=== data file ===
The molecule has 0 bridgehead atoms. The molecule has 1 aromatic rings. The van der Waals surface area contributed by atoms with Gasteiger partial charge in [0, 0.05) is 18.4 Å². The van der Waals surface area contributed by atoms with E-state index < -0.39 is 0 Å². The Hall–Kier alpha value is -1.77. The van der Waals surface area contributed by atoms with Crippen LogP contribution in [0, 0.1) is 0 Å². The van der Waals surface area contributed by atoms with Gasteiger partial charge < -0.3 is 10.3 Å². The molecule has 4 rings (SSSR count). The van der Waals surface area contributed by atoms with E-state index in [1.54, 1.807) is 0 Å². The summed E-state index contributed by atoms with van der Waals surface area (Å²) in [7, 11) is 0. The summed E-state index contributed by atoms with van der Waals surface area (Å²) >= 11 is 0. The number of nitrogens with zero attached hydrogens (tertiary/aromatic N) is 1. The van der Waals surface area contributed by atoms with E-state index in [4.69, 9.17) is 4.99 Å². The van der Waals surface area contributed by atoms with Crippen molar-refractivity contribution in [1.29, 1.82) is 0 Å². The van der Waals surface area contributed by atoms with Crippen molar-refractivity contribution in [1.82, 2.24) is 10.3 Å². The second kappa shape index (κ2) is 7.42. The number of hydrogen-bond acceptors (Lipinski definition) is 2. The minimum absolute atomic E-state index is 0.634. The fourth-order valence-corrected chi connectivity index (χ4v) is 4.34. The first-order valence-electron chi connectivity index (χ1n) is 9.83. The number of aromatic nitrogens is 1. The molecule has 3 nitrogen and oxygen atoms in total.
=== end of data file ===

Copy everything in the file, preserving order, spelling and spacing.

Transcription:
The molecule has 0 bridgehead atoms. The molecule has 1 aromatic rings. The van der Waals surface area contributed by atoms with Gasteiger partial charge in [0, 0.05) is 18.4 Å². The van der Waals surface area contributed by atoms with E-state index < -0.39 is 0 Å². The Hall–Kier alpha value is -1.77. The van der Waals surface area contributed by atoms with Crippen LogP contribution in [0, 0.1) is 0 Å². The van der Waals surface area contributed by atoms with Gasteiger partial charge < -0.3 is 10.3 Å². The molecule has 4 rings (SSSR count). The van der Waals surface area contributed by atoms with E-state index in [1.54, 1.807) is 0 Å². The summed E-state index contributed by atoms with van der Waals surface area (Å²) in [7, 11) is 0. The summed E-state index contributed by atoms with van der Waals surface area (Å²) >= 11 is 0. The number of nitrogens with zero attached hydrogens (tertiary/aromatic N) is 1. The van der Waals surface area contributed by atoms with E-state index in [4.69, 9.17) is 4.99 Å². The van der Waals surface area contributed by atoms with Crippen molar-refractivity contribution in [1.29, 1.82) is 0 Å². The van der Waals surface area contributed by atoms with Crippen molar-refractivity contribution in [1.82, 2.24) is 10.3 Å². The second kappa shape index (κ2) is 7.42. The number of hydrogen-bond acceptors (Lipinski definition) is 2. The minimum absolute atomic E-state index is 0.634. The fourth-order valence-corrected chi connectivity index (χ4v) is 4.34. The first-order valence-electron chi connectivity index (χ1n) is 9.83. The number of aromatic nitrogens is 1. The molecule has 3 nitrogen and oxygen atoms in total.